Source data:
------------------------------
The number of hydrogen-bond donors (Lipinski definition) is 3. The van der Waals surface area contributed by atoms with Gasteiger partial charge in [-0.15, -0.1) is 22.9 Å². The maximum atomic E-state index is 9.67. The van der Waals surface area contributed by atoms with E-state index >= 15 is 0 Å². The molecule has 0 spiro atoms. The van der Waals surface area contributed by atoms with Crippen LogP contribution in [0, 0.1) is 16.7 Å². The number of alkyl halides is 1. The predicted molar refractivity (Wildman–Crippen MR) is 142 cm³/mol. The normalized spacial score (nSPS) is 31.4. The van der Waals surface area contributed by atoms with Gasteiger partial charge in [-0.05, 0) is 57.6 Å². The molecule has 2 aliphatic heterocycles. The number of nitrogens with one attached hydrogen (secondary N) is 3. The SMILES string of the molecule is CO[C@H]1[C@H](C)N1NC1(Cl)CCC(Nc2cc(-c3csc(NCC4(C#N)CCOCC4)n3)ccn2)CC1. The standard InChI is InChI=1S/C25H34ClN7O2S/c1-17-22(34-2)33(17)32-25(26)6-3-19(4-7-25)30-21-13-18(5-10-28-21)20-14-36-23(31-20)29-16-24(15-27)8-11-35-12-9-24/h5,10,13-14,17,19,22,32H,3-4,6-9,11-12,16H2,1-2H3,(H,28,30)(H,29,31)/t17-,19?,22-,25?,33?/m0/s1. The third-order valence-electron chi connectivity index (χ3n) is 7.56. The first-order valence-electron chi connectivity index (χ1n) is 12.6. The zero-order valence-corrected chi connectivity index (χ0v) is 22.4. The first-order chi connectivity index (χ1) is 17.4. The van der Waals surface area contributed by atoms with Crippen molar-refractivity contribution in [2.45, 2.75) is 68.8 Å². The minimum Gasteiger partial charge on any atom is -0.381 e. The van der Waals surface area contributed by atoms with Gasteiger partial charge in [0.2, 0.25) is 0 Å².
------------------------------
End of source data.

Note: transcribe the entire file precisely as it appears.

The number of hydrogen-bond donors (Lipinski definition) is 3. The van der Waals surface area contributed by atoms with Gasteiger partial charge in [-0.15, -0.1) is 22.9 Å². The maximum atomic E-state index is 9.67. The van der Waals surface area contributed by atoms with E-state index >= 15 is 0 Å². The molecule has 0 spiro atoms. The van der Waals surface area contributed by atoms with Crippen LogP contribution in [0, 0.1) is 16.7 Å². The number of alkyl halides is 1. The predicted molar refractivity (Wildman–Crippen MR) is 142 cm³/mol. The normalized spacial score (nSPS) is 31.4. The van der Waals surface area contributed by atoms with Gasteiger partial charge in [-0.05, 0) is 57.6 Å². The molecule has 2 aliphatic heterocycles. The number of nitrogens with one attached hydrogen (secondary N) is 3. The SMILES string of the molecule is CO[C@H]1[C@H](C)N1NC1(Cl)CCC(Nc2cc(-c3csc(NCC4(C#N)CCOCC4)n3)ccn2)CC1. The standard InChI is InChI=1S/C25H34ClN7O2S/c1-17-22(34-2)33(17)32-25(26)6-3-19(4-7-25)30-21-13-18(5-10-28-21)20-14-36-23(31-20)29-16-24(15-27)8-11-35-12-9-24/h5,10,13-14,17,19,22,32H,3-4,6-9,11-12,16H2,1-2H3,(H,28,30)(H,29,31)/t17-,19?,22-,25?,33?/m0/s1. The third-order valence-electron chi connectivity index (χ3n) is 7.56. The first-order valence-electron chi connectivity index (χ1n) is 12.6. The zero-order valence-corrected chi connectivity index (χ0v) is 22.4. The first-order chi connectivity index (χ1) is 17.4. The van der Waals surface area contributed by atoms with Crippen molar-refractivity contribution in [2.45, 2.75) is 68.8 Å². The minimum Gasteiger partial charge on any atom is -0.381 e. The van der Waals surface area contributed by atoms with Gasteiger partial charge in [0.2, 0.25) is 0 Å².